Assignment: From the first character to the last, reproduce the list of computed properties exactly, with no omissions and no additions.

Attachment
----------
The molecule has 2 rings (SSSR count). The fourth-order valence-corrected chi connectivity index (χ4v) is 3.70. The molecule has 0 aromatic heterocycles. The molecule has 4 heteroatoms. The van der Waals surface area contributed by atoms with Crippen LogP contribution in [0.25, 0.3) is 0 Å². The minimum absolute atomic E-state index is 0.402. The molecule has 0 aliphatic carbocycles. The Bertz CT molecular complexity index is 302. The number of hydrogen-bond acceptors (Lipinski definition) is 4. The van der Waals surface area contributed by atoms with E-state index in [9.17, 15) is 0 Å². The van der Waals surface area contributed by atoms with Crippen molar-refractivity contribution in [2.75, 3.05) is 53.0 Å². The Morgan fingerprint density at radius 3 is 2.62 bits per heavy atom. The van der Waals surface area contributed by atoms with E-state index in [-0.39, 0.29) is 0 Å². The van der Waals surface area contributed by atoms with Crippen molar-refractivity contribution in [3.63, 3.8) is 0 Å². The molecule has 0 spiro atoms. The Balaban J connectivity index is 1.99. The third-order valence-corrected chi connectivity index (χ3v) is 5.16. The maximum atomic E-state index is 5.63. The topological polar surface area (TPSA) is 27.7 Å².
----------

The molecule has 2 rings (SSSR count). The fourth-order valence-corrected chi connectivity index (χ4v) is 3.70. The molecule has 0 aromatic heterocycles. The molecule has 4 heteroatoms. The van der Waals surface area contributed by atoms with Crippen LogP contribution in [0.25, 0.3) is 0 Å². The minimum absolute atomic E-state index is 0.402. The molecule has 0 aliphatic carbocycles. The Bertz CT molecular complexity index is 302. The number of hydrogen-bond acceptors (Lipinski definition) is 4. The van der Waals surface area contributed by atoms with E-state index in [9.17, 15) is 0 Å². The van der Waals surface area contributed by atoms with Crippen molar-refractivity contribution in [2.75, 3.05) is 53.0 Å². The Morgan fingerprint density at radius 3 is 2.62 bits per heavy atom. The van der Waals surface area contributed by atoms with E-state index in [-0.39, 0.29) is 0 Å². The van der Waals surface area contributed by atoms with Crippen molar-refractivity contribution in [3.63, 3.8) is 0 Å². The molecule has 0 spiro atoms. The Balaban J connectivity index is 1.99. The third-order valence-corrected chi connectivity index (χ3v) is 5.16. The maximum atomic E-state index is 5.63. The topological polar surface area (TPSA) is 27.7 Å².